A successful rebranding exercise means to transform into a new existence seamlessly. Consumers have developed new associations with the acronym ITC. As Shashwat Das of Almond Branding recalls, “The Indian Tobacco Company was renamed ITC Ltd in 1974 as the company wanted to become a diversified conglomerate, with businesses spanning FMCG, Hotels, Paperboards and Packaging, Agri Business, IT and more.”

Mergers and acquisition can also lead to new brand identities. For example, when Vodafone acquired a controlling interest in the telco Hutch-Essar.

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As we can see, both internal and external factors can decide whether it is time to change. Once such a decision has been made, the tough part is to align stakeholders with the new direction the brand is taking.

Malvika Mehra lauds Dunkin’ Donuts tough call to drop the ‘Donuts’ from their name in 2018. She says, “I loved the fact that they took the bold plunge. Donuts was restricting the brand offering.” The initial response by the public, especially rabid fans of the coffee chain, was negative. The brand had to stick to their guns and wait for the initial wave of public negativity to slowly die down.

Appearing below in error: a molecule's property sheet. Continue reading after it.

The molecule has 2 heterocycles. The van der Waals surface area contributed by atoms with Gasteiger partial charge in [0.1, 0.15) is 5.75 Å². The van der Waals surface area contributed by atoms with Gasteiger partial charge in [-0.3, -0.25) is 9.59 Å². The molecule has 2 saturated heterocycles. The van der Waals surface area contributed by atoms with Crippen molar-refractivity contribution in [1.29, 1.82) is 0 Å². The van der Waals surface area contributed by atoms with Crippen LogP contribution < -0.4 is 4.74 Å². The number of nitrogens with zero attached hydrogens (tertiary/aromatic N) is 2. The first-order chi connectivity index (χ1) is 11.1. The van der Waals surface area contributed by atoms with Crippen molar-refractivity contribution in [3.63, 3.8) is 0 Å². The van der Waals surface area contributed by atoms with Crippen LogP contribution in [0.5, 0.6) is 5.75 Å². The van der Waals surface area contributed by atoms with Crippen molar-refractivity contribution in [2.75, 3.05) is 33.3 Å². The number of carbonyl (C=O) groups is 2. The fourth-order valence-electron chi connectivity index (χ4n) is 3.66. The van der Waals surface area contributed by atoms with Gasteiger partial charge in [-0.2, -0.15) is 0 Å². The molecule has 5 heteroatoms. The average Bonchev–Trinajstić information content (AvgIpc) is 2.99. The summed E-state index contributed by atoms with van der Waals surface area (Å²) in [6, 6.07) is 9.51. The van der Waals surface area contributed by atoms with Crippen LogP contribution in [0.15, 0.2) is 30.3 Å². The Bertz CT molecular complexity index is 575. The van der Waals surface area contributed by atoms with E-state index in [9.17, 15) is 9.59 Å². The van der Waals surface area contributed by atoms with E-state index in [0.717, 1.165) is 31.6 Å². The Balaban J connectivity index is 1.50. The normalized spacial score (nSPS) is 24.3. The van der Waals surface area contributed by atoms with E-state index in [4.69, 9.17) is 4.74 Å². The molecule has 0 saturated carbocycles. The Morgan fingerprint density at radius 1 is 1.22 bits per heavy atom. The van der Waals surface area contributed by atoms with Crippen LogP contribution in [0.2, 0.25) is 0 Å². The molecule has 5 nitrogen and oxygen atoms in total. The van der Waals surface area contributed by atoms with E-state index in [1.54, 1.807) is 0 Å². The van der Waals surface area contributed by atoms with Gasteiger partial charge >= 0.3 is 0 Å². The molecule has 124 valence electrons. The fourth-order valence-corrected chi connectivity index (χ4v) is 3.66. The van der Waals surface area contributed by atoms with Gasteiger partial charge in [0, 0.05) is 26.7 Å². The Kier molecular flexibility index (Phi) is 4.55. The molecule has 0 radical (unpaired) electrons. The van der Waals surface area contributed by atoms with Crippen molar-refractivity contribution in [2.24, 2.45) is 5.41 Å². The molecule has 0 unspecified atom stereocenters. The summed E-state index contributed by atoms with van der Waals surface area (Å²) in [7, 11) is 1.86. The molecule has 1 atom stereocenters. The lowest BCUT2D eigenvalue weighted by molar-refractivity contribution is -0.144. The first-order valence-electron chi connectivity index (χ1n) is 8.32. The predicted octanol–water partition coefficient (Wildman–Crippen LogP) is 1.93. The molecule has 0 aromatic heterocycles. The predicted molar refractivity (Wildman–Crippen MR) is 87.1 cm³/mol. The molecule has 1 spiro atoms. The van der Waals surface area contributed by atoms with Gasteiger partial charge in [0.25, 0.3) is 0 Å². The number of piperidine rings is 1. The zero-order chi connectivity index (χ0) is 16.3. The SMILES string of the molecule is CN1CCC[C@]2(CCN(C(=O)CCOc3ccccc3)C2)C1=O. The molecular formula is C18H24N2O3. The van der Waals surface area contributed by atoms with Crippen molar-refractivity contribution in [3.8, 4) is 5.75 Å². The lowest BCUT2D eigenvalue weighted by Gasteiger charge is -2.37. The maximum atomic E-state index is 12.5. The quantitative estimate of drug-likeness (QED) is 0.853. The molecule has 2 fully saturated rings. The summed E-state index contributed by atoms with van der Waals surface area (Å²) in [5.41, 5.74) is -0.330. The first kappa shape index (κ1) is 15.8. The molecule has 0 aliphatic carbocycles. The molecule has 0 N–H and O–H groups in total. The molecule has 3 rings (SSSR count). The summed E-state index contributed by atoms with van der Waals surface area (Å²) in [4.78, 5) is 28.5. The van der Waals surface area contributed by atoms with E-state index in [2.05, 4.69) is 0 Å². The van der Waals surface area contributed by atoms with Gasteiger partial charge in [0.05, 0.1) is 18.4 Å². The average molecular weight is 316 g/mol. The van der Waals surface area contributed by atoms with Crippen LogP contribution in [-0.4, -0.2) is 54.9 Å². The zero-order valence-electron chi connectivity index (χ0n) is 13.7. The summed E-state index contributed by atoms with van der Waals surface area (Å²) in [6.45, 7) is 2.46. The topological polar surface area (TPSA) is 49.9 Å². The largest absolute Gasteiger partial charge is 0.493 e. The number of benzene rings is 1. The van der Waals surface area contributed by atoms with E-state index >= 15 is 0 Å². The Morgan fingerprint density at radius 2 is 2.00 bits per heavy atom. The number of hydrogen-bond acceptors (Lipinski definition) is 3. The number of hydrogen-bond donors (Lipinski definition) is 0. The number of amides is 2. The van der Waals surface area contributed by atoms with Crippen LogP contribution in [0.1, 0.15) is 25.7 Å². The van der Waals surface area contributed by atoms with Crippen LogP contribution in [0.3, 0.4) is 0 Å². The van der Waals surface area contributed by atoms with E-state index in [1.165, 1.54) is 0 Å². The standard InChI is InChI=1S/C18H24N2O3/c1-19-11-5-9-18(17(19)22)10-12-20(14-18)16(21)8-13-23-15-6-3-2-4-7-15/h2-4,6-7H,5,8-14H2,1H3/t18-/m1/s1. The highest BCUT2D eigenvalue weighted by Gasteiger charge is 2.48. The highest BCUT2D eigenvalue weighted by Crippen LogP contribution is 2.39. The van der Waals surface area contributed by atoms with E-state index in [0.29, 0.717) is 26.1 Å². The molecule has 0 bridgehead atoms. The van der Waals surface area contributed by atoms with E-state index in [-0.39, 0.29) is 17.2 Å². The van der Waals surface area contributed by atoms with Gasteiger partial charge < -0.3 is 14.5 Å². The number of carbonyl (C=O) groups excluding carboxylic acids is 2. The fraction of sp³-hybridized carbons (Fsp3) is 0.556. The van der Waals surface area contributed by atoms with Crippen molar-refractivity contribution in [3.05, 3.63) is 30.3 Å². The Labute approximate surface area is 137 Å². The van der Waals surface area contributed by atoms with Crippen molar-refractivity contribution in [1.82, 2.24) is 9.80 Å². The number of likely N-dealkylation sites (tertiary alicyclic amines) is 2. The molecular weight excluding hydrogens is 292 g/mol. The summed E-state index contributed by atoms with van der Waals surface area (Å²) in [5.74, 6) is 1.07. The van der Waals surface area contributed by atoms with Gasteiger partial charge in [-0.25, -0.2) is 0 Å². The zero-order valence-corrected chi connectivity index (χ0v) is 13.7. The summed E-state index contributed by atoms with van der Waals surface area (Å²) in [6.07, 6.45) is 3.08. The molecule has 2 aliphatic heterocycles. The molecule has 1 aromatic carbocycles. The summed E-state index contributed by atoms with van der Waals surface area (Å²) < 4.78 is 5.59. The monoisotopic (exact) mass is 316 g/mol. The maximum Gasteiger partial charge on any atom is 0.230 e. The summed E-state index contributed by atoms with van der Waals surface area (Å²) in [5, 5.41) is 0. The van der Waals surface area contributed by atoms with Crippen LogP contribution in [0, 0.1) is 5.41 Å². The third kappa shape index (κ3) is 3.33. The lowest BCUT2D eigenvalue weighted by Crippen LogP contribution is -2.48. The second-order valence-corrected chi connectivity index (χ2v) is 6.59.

Sridhar recalls, “Sometimes people tell you to rebrand. Charminar was called Charms, so a new brand was born. FedEx (earlier called Federal Express) as well.”

Satbir Singh opines, “Being obsessed with what people think allows you to serve needs, but may sometimes prevent you from surprising them with something totally new.”

Vani Gupta Dandia opined that the Frooti rebranding is an excellent example of offering something completely new that delighted consumers.

However, Singh shared the cautionary tale of Gap, “There could be many reasons for rebranding, but change for the sake of change shouldn’t be one. Gap tried about 10 years ago and fierce customer backlash had them reverting back to the original in a week. Don’t fix what’s not broken.”

He further adds, “Like with Gap, Burberry’s logo changes too invited a fair bit of criticism. Uber. Instagram. We tend to identify so strongly with logos and graphics that any change rocks our world. Hence backlash. In most cases, people get over it. In some, companies blink first.”